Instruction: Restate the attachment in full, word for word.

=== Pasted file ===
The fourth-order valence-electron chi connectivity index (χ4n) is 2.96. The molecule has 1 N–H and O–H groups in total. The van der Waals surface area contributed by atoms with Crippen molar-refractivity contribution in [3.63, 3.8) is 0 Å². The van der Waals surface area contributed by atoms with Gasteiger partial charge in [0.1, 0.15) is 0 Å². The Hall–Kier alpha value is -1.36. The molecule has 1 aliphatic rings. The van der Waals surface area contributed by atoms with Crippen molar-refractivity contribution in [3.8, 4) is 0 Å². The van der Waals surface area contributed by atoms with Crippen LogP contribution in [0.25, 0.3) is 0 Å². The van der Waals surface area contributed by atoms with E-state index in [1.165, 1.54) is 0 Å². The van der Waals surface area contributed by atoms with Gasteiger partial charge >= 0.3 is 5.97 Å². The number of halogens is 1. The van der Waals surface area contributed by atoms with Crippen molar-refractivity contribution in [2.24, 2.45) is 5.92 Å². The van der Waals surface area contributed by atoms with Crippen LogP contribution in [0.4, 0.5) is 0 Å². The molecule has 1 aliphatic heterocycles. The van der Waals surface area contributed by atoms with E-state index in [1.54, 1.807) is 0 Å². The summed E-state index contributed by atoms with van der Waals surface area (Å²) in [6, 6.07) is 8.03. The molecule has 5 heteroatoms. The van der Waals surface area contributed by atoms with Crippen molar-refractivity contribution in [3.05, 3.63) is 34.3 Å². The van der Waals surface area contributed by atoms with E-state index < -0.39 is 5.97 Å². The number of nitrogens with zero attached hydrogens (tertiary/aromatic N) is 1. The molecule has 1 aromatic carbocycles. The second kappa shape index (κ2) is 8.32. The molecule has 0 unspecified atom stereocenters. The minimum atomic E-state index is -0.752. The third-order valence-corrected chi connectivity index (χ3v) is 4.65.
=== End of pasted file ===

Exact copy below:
The fourth-order valence-electron chi connectivity index (χ4n) is 2.96. The molecule has 1 N–H and O–H groups in total. The van der Waals surface area contributed by atoms with Crippen molar-refractivity contribution in [3.63, 3.8) is 0 Å². The van der Waals surface area contributed by atoms with Gasteiger partial charge in [0.1, 0.15) is 0 Å². The Hall–Kier alpha value is -1.36. The molecule has 1 aliphatic rings. The van der Waals surface area contributed by atoms with Crippen molar-refractivity contribution in [3.8, 4) is 0 Å². The van der Waals surface area contributed by atoms with Crippen LogP contribution in [0.25, 0.3) is 0 Å². The van der Waals surface area contributed by atoms with E-state index in [1.165, 1.54) is 0 Å². The van der Waals surface area contributed by atoms with Gasteiger partial charge >= 0.3 is 5.97 Å². The number of halogens is 1. The van der Waals surface area contributed by atoms with Crippen molar-refractivity contribution in [2.24, 2.45) is 5.92 Å². The van der Waals surface area contributed by atoms with Crippen LogP contribution in [0.4, 0.5) is 0 Å². The molecule has 1 aliphatic heterocycles. The van der Waals surface area contributed by atoms with E-state index in [1.54, 1.807) is 0 Å². The summed E-state index contributed by atoms with van der Waals surface area (Å²) in [6, 6.07) is 8.03. The molecule has 5 heteroatoms. The van der Waals surface area contributed by atoms with Crippen molar-refractivity contribution in [3.05, 3.63) is 34.3 Å². The van der Waals surface area contributed by atoms with E-state index < -0.39 is 5.97 Å². The number of nitrogens with zero attached hydrogens (tertiary/aromatic N) is 1. The molecule has 1 aromatic carbocycles. The second kappa shape index (κ2) is 8.32. The molecule has 0 unspecified atom stereocenters. The minimum atomic E-state index is -0.752. The third-order valence-corrected chi connectivity index (χ3v) is 4.65.